While the former is already used in the majority of EDS software, the latter is not always accessible. This is because the higher energy level line for a highly prevalent element like lead would need a voltage that is stronger than 100 kV.
1.5 Current Intensity
In any present-day scanning electron microscope, the user can manage the electron probe’s size.
This is mostly attained by changing the objective lenses of the system and the condenser, and by choosing various apertures.
Electrons travel through electromagnetic lenses (which are essentially composed of wire coils within metal pole pieces) and the user can direct the path of the electron by tuning the current being applied to the lenses.
The spot size is also influenced by the acceleration voltage (greater accelerating voltages reduce the spot size), the working distance (the greater it is, the bigger the spot size becomes), and the objective lens aperture (spots of a smaller diameter are produced by smaller apertures).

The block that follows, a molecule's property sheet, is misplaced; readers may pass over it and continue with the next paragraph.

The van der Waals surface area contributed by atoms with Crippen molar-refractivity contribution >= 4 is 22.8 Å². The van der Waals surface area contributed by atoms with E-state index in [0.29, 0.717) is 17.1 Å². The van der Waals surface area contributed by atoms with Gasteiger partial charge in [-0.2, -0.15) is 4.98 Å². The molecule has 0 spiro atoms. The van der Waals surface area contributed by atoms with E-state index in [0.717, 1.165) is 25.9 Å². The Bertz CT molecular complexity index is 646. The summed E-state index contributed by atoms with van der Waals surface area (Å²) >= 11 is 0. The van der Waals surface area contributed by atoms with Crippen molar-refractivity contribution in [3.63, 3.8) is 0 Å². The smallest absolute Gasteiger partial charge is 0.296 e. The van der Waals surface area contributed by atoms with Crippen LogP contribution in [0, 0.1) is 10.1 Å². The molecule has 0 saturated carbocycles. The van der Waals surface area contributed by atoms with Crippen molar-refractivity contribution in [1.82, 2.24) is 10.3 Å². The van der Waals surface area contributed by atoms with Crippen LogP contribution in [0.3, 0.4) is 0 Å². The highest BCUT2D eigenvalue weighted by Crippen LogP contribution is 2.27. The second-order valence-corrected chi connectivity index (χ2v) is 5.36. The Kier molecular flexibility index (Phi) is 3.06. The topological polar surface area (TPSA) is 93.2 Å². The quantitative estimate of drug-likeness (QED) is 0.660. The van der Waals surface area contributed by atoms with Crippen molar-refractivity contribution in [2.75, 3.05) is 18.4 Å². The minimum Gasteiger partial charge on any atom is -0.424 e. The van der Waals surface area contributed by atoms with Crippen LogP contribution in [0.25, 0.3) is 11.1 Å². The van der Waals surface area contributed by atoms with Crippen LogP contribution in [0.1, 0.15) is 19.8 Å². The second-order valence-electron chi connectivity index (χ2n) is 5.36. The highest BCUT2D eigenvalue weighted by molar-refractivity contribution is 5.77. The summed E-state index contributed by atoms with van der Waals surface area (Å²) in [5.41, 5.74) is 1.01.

The four major parameters of the electron beam in a SEM: Accelerating voltage, convergence angle, beam current, and spot size. Image Credit: Thermo Fisher Scientific Phenom-World BV
The size of the final electron probe is a parameter that is far more challenging to manage and predict, as it is impacted by multiple factors that are interconnected.
The relation that outlines the spot size has terms that are influenced by the Gaussian diameter of the gun, chromatic aberration, the diffraction effect of the final aperture, and spherical aberrations of the beam-forming lens.
It may sound trivial that the user needs to enhance the convergence angle of the probe to have a small probe and adequate current on the sample.
This will maximize the aberrations of the optical elements in the microscope and will widen the beam as a result.
It is clear that to investigate with precision, it is critical to know how various parameters affect the features of the electron beam and discern the trade-offs between them.